The TEC Awards will be held on the second night of the NAMM Show and is expected to attract more than 1,000 audio and music professionals from around the world. Proceeds of the ceremony provide scholarships for students of the audio arts and sciences, and support programs promoting safe hearing in the music environment, an issue of special importance to Townshend.
Last month's 2012 Hard Rock Calling Festival featuring the Bruce Springsteen performance that was cut short when organizers pulled the plug on the power during the encore with surprise special guest Paul McCartney is slated to air on the Palladia cable network will air on August 25th at 9 p.m. ET.
Hard Rock Calling 2012 took place at London's Hyde Park on July 13, 14 and 15 and featured sets by Paul Simon, John Fogerty, Iggy & the Stooges, Tom Morello, Soundgarden and more.
Bruce Springsteen and his E Street Band closed out the second day of the festival. At the tail end of McCartney's surprise appearance during the show's finale, organizers pulled the power because The Boss had gone well over curfew. Bruce and the band were also joined at that epic show by Fogerty and Rage Against the Machine guitarist Tom Morello.
A fantastic new profile on Bruce Springsteen at 62 years old is in the latest issue of the New Yorker magazine. In in Bruce tells writer David Remnick how in the past he struggled with depression and self-isolation resulting from the complex relationship with his father.
The profile touches on his early years all the way to the 'Wrecking Ball' tour. It's a great and must read for any Springsteen fan.
Read the lengthly piece in the new issue of the New Yorker by David Remnick here: www.newyorker.com
Bruce Springsteen and Paul McCartney have now both had an opportunity to poke fun at last weekend’s plug-pulling incident at London's Hard Rock Calling festival. If you don't know the story, officials cut short their performance a few days earlier when he and McCartney kept playing past the curfew time of 10:30 p.m. at the concert held in Hyde Park. First it was Springsteen's turn, at very next gig in Dublin last Tuesday, then McCartney got his turn at an Olympic opening ceremony rehearsal.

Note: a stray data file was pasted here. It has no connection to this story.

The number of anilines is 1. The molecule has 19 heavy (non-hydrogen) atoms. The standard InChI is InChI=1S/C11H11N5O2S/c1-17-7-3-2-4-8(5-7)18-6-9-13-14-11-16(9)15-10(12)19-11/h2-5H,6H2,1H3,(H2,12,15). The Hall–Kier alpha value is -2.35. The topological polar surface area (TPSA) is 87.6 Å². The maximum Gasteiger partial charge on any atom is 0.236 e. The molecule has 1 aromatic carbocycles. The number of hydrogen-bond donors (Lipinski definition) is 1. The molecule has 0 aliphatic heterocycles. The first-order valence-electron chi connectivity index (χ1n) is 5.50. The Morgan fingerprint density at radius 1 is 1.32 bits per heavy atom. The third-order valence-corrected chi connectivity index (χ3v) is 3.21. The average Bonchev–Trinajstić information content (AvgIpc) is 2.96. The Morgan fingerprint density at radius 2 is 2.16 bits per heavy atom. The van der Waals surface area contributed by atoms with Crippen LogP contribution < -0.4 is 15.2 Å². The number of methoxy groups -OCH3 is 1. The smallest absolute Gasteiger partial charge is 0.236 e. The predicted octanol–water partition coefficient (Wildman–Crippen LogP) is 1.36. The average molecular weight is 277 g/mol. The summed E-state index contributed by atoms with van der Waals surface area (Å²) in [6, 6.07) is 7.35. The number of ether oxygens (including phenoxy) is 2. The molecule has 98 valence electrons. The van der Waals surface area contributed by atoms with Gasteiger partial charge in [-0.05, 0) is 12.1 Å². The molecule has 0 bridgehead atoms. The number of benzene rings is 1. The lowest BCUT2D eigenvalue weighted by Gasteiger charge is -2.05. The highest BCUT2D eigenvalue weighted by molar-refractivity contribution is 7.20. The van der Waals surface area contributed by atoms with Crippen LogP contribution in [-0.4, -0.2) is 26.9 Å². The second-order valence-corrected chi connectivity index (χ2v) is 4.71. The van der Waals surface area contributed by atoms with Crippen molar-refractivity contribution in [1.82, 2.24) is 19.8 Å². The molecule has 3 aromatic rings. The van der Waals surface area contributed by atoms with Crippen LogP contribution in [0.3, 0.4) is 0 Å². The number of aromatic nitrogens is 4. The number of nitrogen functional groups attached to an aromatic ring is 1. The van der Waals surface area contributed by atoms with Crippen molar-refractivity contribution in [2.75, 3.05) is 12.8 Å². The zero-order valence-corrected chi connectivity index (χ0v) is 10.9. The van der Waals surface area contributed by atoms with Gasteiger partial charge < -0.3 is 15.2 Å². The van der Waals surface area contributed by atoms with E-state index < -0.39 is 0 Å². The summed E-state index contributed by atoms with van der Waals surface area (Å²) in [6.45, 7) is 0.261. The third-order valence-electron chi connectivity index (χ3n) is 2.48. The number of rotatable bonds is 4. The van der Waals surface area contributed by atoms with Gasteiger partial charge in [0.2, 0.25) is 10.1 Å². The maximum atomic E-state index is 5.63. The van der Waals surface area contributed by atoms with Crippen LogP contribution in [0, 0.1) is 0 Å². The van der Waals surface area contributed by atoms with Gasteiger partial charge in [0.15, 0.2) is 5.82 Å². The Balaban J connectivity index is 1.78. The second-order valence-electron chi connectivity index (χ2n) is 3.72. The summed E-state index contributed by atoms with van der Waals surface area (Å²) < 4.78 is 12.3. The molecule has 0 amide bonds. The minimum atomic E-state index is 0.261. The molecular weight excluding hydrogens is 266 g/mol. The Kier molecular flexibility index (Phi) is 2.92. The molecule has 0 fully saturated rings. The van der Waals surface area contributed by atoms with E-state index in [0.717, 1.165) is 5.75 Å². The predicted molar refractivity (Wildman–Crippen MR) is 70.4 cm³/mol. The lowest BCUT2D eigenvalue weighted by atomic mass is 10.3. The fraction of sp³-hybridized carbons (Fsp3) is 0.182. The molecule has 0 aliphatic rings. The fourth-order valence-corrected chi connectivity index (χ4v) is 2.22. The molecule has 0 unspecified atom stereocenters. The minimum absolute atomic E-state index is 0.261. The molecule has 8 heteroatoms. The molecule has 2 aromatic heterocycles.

At the opening of the gig with the E Street Band in Dublin at RDS Arena, a giant prop electrical power switch was positioned on stage. Springsteen kicked off the show announcing, "Before we were so rudely interrupted...," then flipping the switch to "ON" and played the final minute of "Twist and Shout," the song that had been cut short three nights earlier. From there he and the band rocked their version of the Bobby Fuller Four's 'I Fought the Law.'
In the encore, Springsteen re-launched into 'Twist & Shout,' prompting a man dressed as an English policeman came out to stop them, only to be rebuffed by Springsteen. During the last song, 'American Land,' the policeman pulled the plug from the fake generator, only to have it be put back in by Little Steven. At one point Springsteen held up a sign that said, "Only the Boss says when to pull the plug." But Springsteen and the band ended the performance before the 11 p.m. curfew. He had been fined about $61,000 after a 2009 performance in the city ran into overtime.
Paul McCartney had to wait a few more days for his jab at the curfew-breaking guest appearance with Springsteen. In a new video just posted, McCartney talks up he and his band's upcoming Olympic opening ceremony performance, with the stage in the process of being set up when drummer Abe Laboriel Jr. starts playing around. Then the full group kicks into 'I Saw Her Standing There,' but the are cut off mid-song, causing the band members to shrug their shoulders at one another with McCartney returning to the mic asking, "Who pulled the plug?"
McCartney will close opening night of the Olympic Ceremonies July 27th.